The athletic events that make up the Department of Defense (DoD) Warrior Games are adapted in a variety of ways to accommodate a variety of conditions and disabilities, from physical injuries such as amputations and visual and hearing impairments, to psychological conditions such as post-traumatic stress. Below are the disability categories supported by the Warrior Games competition:
- Ataxia – Lack of muscle co-ordination due to problems with the parts of the central nervous system that control movement and balance, typical of conditions such as traumatic brain injury.
- Hypertonia – Abnormal increase in muscle tension with reduced ability of muscles to stretch, and joint stiffness, slowness of movement and poor postural adaptation and balance, due to problems in the central nervous system, typical of conditions such as traumatic brain injury and stroke.
- Impaired muscle power – The muscles in the limbs or trunk are completely or partially paralyzed as a consequence of conditions such as spinal cord injury.
- Impaired passive range of movement – Range of movement in one or more joints is permanently reduced due to trauma, illness.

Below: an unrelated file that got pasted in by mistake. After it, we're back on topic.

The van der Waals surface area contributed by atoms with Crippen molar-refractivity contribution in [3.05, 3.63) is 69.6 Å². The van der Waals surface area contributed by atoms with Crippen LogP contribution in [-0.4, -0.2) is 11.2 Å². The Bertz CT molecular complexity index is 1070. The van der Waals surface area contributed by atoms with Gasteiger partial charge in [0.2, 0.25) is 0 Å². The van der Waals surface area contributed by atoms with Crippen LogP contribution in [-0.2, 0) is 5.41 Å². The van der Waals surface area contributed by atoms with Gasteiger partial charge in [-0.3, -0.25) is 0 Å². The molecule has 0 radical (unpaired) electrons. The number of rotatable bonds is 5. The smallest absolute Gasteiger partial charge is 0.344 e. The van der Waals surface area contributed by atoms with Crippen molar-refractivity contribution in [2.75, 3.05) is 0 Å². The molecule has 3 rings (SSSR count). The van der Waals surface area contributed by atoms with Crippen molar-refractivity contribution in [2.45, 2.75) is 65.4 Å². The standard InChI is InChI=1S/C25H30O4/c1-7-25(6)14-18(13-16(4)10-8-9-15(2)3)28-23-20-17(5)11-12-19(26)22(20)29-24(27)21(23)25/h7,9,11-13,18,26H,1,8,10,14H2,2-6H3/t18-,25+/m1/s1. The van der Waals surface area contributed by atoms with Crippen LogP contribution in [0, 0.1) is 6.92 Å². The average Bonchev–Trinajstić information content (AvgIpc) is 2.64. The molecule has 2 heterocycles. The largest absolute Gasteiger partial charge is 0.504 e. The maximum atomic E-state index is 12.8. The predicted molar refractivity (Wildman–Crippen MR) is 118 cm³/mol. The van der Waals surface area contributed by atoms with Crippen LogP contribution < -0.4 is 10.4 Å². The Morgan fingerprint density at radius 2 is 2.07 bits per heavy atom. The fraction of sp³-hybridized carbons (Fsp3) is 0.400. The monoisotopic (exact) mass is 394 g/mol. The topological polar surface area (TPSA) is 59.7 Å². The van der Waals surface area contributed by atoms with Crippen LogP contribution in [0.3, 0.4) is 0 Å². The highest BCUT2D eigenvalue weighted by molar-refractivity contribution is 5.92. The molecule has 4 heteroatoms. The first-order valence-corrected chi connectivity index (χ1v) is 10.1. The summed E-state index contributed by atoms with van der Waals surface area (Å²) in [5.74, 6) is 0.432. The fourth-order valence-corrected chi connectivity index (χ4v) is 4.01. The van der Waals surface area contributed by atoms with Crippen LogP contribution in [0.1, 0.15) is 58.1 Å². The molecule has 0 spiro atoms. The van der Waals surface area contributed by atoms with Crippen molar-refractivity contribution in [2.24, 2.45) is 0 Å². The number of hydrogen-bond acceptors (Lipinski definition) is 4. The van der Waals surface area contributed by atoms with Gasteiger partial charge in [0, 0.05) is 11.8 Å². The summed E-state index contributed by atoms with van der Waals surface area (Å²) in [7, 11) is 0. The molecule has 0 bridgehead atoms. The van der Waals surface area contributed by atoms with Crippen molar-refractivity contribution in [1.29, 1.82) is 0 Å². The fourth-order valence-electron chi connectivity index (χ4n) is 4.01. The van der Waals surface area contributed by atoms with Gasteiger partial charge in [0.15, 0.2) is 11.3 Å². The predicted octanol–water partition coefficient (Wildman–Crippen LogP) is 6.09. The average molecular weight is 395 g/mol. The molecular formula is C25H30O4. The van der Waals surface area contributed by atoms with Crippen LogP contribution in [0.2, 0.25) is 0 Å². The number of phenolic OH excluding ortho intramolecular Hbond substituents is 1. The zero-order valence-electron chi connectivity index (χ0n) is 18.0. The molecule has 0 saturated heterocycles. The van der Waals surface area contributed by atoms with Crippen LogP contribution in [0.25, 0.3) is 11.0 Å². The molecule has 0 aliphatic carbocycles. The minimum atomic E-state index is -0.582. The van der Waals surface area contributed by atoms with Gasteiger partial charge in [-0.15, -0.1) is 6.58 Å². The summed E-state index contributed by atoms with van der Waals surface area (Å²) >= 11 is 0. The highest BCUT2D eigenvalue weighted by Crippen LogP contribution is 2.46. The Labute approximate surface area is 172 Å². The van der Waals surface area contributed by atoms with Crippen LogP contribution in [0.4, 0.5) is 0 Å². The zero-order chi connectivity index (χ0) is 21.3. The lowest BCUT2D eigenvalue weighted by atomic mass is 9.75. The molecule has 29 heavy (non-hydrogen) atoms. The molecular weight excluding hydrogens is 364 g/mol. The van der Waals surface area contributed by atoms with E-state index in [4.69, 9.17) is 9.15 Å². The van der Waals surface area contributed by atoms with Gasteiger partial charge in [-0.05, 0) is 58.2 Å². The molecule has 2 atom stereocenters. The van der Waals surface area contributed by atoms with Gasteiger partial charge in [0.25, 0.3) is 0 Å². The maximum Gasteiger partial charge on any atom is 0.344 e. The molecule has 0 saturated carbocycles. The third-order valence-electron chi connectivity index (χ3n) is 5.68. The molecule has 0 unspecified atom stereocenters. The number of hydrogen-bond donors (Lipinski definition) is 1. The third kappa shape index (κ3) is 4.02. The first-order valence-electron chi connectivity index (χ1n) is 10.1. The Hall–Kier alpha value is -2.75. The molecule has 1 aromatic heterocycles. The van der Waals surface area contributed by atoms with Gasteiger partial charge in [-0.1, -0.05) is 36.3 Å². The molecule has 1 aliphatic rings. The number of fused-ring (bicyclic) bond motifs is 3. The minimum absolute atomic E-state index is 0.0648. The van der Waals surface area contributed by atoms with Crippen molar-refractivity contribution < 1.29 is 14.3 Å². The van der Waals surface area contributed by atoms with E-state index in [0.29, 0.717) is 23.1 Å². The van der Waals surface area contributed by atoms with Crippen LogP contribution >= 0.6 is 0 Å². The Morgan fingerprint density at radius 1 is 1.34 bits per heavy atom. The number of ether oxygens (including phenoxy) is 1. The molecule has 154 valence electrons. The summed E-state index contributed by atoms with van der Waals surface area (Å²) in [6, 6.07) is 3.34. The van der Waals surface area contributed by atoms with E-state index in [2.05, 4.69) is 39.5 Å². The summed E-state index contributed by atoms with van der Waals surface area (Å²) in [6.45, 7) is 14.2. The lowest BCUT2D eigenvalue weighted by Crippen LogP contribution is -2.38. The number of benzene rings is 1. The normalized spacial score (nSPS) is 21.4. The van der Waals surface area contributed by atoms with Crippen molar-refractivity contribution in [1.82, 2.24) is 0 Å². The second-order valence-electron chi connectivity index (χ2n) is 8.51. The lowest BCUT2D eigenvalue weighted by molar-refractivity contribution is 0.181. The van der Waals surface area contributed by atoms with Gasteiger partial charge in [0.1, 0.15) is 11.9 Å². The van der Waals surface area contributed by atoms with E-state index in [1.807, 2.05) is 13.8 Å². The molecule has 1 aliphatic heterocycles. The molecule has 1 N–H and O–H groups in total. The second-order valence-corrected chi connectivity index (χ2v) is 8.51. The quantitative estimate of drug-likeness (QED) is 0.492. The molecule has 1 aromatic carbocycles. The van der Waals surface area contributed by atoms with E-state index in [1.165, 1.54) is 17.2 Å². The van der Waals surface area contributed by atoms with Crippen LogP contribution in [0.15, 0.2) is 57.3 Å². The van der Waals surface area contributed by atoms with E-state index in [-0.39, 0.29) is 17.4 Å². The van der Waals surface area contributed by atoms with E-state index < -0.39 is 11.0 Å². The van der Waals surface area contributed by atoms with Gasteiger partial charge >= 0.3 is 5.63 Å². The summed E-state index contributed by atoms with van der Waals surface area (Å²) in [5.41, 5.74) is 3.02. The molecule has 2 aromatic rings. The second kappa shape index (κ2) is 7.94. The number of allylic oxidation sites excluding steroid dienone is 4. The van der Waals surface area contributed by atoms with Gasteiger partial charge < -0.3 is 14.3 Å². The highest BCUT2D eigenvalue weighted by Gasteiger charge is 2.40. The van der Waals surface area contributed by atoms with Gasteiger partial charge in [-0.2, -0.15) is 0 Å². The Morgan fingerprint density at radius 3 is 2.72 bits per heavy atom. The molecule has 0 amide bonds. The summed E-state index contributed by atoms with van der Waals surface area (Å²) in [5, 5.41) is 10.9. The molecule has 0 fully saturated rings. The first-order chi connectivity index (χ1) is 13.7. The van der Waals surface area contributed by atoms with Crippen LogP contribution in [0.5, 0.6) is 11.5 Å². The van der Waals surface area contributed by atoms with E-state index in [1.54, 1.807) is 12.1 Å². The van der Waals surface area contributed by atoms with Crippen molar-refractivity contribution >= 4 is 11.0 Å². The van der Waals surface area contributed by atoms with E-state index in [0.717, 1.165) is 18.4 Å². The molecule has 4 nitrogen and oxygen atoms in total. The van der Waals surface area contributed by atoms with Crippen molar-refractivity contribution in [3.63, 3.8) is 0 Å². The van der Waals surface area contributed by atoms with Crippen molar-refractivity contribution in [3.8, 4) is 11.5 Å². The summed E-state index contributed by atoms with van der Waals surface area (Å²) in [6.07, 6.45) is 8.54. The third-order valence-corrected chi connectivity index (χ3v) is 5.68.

- Intellectual impairment – Limited intellectual functions and adaptive behavior, sometimes resulting from conditions such as post-traumatic stress and traumatic brain injury.
- Limb deficiency – A total or partial absence of bones or joints as a consequence of trauma or illness (e.g. traumatic amputation).
- Visual impairment – Vision is impacted by either an impairment of the eye structure, optical nerve / pathways or the part of the brain controlling vision.
Wounded, ill and injured service members and veterans qualified for the 2016 DoD Warrior Games by participating in structured camps, clinics, trials and daily adaptive sports activities that were executed nationwide with support from the DoD Office of Warrior Care Policy Adaptive Sports Program.
Read more about the eight DoD Warrior Games adaptive sports: